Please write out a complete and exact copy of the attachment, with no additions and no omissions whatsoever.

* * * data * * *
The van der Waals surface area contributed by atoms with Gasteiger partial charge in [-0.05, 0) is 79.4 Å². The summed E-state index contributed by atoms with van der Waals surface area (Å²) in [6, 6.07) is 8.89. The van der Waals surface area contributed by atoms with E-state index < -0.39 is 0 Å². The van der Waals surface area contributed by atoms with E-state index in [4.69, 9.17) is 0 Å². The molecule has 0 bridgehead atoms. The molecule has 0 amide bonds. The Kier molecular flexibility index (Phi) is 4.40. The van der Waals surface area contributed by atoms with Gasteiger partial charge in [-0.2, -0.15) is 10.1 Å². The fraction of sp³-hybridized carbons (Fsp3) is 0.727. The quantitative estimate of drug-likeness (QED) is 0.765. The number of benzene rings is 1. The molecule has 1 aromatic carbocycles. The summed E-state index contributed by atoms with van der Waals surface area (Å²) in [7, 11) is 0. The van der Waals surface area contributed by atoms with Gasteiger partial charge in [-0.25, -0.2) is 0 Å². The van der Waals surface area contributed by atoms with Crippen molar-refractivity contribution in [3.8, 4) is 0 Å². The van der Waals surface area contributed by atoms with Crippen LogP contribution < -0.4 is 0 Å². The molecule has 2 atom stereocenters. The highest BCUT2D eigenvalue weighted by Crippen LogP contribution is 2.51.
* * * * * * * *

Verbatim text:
The van der Waals surface area contributed by atoms with Gasteiger partial charge in [-0.05, 0) is 79.4 Å². The summed E-state index contributed by atoms with van der Waals surface area (Å²) in [6, 6.07) is 8.89. The van der Waals surface area contributed by atoms with E-state index < -0.39 is 0 Å². The van der Waals surface area contributed by atoms with E-state index in [4.69, 9.17) is 0 Å². The molecule has 0 bridgehead atoms. The molecule has 0 amide bonds. The Kier molecular flexibility index (Phi) is 4.40. The van der Waals surface area contributed by atoms with Gasteiger partial charge in [-0.2, -0.15) is 10.1 Å². The fraction of sp³-hybridized carbons (Fsp3) is 0.727. The quantitative estimate of drug-likeness (QED) is 0.765. The number of benzene rings is 1. The molecule has 1 aromatic carbocycles. The summed E-state index contributed by atoms with van der Waals surface area (Å²) in [7, 11) is 0. The van der Waals surface area contributed by atoms with Gasteiger partial charge in [-0.25, -0.2) is 0 Å². The van der Waals surface area contributed by atoms with Crippen molar-refractivity contribution in [3.8, 4) is 0 Å². The van der Waals surface area contributed by atoms with Crippen LogP contribution < -0.4 is 0 Å². The molecule has 2 atom stereocenters. The highest BCUT2D eigenvalue weighted by Crippen LogP contribution is 2.51.